Despite the relatively recent release, Disney’s live-action remake Mulan (2020) is already calling for boycotts from around the world as many are unhappy with the actual movie, and even the artistry itself. Mulan has always been the most adaptable of heroines. Long before fans criticized Disney for taking liberties with their beloved animated heroine, poets, writers, playwrights and filmmakers had been creating scores of wildly different versions of the legendary woman warrior. When Disney announced the new project, many fans rejoiced as they were excited to see their childhood movie be brought to life, especially when Asian representation is still not the norm in Hollywood. It seemed like nothing could go wrong, with a full Asian cast and a big corporation to fund it, it had the potential to be the highlight of 2020. Yet, the pandemic, strangely enough, was not the hamartia of Mulan but rather an amalgamation of other problematic issues.
The 1998 film was based on the “Ballad of Hua Mulan,” which was a poem written during the Northern Wei Dynasty between 386 A.D. and 534 A.D. about a girl who enlists in the army to save her father. Even though the 1998 film does include this as a major plot point, there was no mention of a love interest in the poem, nor any inclusion of familial spirits. The 1998 version is arguably less feminist than the poem because at the end of the movie, after saving China and the Emperor from invasion, the leading character’s family reacted more when she brought home a man than in response to her dangerous and heroic achievement.
“Ballad of Mulan” is a relatively simple tale, only six stanzas long: Mulan leaves her village to take her infirm father’s place in the emperor’s army. For a dozen years, she serves nobly, all while disguised as a man; in the end, she refuses rewards and honors to return home, where her former comrades learn at long last that, surprise, Mulan is female. The poem ends with an image of two rabbits (“how can you tell the female from the male?”) running alongside each other — a scene replicated in the new movie. Another central theme in the legend is filial piety, with Mulan getting her parents’ blessing before heading off to war. Filial piety also dictates that she return home to her parents after her tours of duty are over. Her cross-dressing is forgiven (there was a war on, after all), as long as she resumes her proper place as a daughter and wife, postwar. “That’s why, despite her transgressions, she was put on a pedestal even in premodern China,” Professor Dong said. “She’s breaking the rules without threatening the system.”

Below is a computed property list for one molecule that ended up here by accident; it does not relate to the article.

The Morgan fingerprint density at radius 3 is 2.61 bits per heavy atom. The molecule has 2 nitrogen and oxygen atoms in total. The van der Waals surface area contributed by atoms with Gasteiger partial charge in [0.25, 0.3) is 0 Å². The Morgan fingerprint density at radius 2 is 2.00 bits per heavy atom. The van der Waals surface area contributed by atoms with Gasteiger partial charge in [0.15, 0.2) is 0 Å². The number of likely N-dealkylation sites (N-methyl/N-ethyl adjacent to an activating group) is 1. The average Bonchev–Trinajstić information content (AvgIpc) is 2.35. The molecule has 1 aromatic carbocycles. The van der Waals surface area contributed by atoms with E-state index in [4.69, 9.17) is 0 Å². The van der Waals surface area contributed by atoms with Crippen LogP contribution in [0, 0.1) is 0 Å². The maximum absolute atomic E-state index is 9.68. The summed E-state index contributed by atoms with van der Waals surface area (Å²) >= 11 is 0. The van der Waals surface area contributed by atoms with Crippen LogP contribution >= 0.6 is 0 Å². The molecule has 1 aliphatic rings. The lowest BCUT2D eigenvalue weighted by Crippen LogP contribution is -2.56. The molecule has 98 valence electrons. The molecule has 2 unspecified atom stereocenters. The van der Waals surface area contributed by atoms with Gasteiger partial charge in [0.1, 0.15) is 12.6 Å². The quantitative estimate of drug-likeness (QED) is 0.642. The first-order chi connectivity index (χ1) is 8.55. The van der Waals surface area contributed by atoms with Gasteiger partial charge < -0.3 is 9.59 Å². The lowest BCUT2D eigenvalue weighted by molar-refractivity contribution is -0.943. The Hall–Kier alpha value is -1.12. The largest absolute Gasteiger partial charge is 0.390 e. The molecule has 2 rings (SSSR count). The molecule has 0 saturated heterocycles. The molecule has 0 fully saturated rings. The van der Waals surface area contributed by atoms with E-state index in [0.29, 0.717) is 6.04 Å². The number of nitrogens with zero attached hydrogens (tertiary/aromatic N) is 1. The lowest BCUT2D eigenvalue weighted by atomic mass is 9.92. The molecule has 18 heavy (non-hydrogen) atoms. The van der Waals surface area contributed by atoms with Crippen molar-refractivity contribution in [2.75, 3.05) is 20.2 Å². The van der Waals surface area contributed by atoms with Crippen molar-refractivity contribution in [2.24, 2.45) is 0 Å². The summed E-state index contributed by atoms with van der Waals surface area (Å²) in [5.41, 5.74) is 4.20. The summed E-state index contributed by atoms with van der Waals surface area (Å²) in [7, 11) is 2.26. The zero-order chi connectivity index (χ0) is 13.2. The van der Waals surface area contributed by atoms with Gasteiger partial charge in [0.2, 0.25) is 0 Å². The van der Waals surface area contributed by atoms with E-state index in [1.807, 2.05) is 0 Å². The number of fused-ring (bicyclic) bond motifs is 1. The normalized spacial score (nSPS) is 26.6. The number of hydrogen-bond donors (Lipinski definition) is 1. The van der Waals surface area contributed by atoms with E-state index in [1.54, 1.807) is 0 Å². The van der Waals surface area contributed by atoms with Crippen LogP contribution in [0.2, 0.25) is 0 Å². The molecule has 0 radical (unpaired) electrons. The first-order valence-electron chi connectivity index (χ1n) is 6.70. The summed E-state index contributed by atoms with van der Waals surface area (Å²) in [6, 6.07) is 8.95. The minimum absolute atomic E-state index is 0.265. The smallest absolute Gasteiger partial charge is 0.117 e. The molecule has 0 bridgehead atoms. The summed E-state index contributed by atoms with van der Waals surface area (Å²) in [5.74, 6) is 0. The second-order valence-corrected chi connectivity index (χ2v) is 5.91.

One would think Disney would learn from their past criticism and remake the 2020 Mulan with a predominantly Chinese production team. The screenwriters, director and producers, however, are all white. This information was extremely disheartening to read, especially after hearing so much about Disney’s effort to stay within the cultural guidelines of the poem and Chinese culture in general. Disney also made a public search for a Chinese actress to play Mulan after multiple petitions were released over rumors of whitewashing. The remake of Mulan was a step in the right direction for Hollywood in terms of honoring cultural significance, but it ultimately proves how far behind Hollywood is in diversifying powerful production teams.